This might seem like it is rambling. I am trying to lead you through the necessary insights to understand the answers you asked for, and I am trying to answer questions I believe you need to ask in addition to the ones you asked.
guest3456 wrote: ↑
23 Jan 2020, 21:48
i mean i guess ill use my example, my main script manipulates multiple game windows.. i'm doing image and pixel searches to determine the game state, and then moving windows around or changing z-order or hotkeys which send clicks to the game window, depending on the state that my image searches detect. half way through the life of the script, i decided to try to write unit tests, and found it nearly impossible, i had to create gui's to act as fake game windows etc.
my main script is just a big timer loop that keeps doing the image/pixel processing to determine what actions to take. i have a very difficult time trying to figure out how to do this the functional way, but i think its more my lack of knowledge that is the limiter
Niklaus Wirth wrote a textbook with this title:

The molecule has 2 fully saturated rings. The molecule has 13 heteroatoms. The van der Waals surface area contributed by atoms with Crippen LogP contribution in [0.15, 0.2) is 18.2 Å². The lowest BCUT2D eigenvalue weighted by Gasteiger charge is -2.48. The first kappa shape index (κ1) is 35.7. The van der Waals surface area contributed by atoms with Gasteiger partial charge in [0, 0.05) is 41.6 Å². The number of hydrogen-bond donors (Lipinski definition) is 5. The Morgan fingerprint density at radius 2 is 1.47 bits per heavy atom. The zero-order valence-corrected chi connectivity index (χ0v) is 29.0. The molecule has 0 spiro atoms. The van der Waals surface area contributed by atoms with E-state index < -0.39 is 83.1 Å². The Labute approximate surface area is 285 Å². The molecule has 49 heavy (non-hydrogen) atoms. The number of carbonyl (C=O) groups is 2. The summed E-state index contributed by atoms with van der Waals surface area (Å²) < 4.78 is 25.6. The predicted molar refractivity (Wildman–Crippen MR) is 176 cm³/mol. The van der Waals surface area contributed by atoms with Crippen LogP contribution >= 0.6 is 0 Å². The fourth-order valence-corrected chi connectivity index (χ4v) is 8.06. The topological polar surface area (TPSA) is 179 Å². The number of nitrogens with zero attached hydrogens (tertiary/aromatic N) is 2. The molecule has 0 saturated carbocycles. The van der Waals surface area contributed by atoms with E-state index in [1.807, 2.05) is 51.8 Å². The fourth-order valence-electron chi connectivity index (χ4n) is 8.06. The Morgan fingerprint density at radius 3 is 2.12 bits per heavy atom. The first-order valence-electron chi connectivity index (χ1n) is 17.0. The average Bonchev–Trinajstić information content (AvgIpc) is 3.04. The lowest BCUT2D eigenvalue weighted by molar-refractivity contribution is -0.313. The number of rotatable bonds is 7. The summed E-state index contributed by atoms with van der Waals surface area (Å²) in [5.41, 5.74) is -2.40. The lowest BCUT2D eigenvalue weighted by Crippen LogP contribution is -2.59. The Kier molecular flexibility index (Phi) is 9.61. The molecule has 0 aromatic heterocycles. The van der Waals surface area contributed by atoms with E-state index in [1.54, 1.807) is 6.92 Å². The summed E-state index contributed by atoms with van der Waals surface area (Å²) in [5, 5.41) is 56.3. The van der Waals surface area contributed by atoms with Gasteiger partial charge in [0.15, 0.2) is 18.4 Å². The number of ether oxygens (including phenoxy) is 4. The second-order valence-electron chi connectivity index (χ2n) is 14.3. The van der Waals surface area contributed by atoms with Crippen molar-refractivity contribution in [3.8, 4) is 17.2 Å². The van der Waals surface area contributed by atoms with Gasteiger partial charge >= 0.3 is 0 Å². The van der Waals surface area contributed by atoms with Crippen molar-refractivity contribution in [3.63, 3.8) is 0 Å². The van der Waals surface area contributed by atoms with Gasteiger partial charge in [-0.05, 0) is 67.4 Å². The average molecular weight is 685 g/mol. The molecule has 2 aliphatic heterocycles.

Algorithms + Data Structures = Programs
The title is insightful. The reason we should teach students algorithms and data structures is because those are what are used to describe programs, and the more of them a programmer knows, the easier it is for that programmer to describe programs and the more efficient their programs will be.
Textbooks that teach programming paradigms are rare, and courses that use them are rarer. Advanced Programming Language Design
is the best one that I know of. The reason we should teach students programming paradigms is because using a suitable programming paradigm tends to make writing part of a program easier, because it makes parts of the algorithms implicit, so the original author does not have to write them and maintainers do not have to read or maintain them.
Using the right paradigm occasionally makes enough of a difference to seem to grant magical powers. For example, did you know that if you really understand OOP, you can write software that is impractical to hack or infect with malware? Capability-Based Computer Systems